‘It’ can range from men leching their brains out, being groped, whistled at, elbow-to-breast bumped, being told downright insulting things, molested, and being plain raped.

This American student went out with a friend at 10.30 in the night. (When I was in Mumbai for a short time, I saw that this was a pretty common thing: I’d see families coming back from Juhu beach with sand in their slippers and colourful balloons in their hands at 1 or 2 in the night.)

After some pubbing, she went to the flat of a person, who was friends with her friend. There were other men, too, by this time. According to a girl on TV today, she should not have done this, that is, going to the flat. Another aunty said that she should not have gone out at all at that hour.

Yeah, of course, she shouldn’t have. She went to the flat, perhaps because her friend was one of the men; perhaps because she was tipsy, sloshed, and wanted to cool it off; perhaps because she didn’t know she was about to be gang-raped.

But she should have known better, shouldn’t she, than to be the only woman – that too white – around 5 or 6 depraved Indian men, for whom a drinking, pub-going woman who then accompanies them to a flat in the middle of the night can only send out one message: am here for the taking, the raping, murdering, etc.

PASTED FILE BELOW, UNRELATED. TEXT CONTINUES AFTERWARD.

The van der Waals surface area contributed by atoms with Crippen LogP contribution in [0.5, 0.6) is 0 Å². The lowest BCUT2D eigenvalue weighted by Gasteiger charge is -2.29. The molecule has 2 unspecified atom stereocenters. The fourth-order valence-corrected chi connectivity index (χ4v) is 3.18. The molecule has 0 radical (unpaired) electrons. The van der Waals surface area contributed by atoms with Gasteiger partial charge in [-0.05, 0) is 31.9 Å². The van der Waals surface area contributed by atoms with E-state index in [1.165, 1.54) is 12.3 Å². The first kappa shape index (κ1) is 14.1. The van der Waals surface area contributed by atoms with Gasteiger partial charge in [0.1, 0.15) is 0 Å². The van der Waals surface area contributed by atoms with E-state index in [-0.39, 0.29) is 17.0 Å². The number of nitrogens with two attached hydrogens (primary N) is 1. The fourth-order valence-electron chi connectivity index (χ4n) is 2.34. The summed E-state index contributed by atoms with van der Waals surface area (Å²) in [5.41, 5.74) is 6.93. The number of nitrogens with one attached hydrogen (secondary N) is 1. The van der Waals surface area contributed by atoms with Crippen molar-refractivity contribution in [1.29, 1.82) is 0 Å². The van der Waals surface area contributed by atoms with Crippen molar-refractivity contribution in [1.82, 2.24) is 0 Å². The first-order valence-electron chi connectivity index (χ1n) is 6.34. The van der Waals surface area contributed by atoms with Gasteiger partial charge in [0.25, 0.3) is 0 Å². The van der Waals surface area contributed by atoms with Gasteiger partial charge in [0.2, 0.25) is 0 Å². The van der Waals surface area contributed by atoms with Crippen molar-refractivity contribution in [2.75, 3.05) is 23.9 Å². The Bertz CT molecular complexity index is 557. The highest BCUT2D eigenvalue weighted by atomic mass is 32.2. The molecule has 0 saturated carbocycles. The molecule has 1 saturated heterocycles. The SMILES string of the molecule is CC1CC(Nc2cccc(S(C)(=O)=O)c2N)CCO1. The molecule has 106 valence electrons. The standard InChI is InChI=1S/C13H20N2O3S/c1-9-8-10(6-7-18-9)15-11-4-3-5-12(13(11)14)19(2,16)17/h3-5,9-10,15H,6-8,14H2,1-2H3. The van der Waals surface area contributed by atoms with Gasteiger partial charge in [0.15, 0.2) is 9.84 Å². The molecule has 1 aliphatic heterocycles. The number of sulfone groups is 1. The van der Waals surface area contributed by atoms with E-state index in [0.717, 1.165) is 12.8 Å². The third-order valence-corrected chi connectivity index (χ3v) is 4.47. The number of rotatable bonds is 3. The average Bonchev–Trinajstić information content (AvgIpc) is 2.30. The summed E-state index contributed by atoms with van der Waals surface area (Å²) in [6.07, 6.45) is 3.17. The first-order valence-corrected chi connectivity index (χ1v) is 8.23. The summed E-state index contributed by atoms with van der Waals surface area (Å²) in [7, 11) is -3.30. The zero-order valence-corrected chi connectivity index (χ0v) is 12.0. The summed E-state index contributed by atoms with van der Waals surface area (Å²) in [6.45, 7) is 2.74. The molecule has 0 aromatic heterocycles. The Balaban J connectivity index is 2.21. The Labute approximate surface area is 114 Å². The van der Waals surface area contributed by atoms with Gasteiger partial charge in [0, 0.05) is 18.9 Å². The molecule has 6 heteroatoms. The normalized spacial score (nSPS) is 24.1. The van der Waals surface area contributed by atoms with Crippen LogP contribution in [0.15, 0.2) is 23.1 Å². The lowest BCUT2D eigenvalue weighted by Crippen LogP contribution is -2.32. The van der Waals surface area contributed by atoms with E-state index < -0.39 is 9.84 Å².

Am not even talking here about what some men may have to say about why they think they can rape women. No time for that shit.

But what enrages me is the attitude of those women on TV. I don’t expect them to side with the American student just because they are women. For the same reason, I cannot accept them laying down rules for another woman.

If you wish to live your life wrapped up in a saree, or believe that distrust of men is a woman’s best weapon, that’s your prerogative. Don’t dump it on another woman.

I find this attitude very sick: these women do not see themselves as individual beings, independent existences. They have fallen in line, and expect others to. It’s a sad thing when the oppressed becomes the oppressor and doesn’t even realize it. I wish I had more time to write about this, but I must stop here.

Some related interesting links I found:

Sleepwalking no excuse for rape (Now, Indian men don’t need such lame excuses, do they? Women are asking for it all the time, you know.)

A feminist theory of rape defense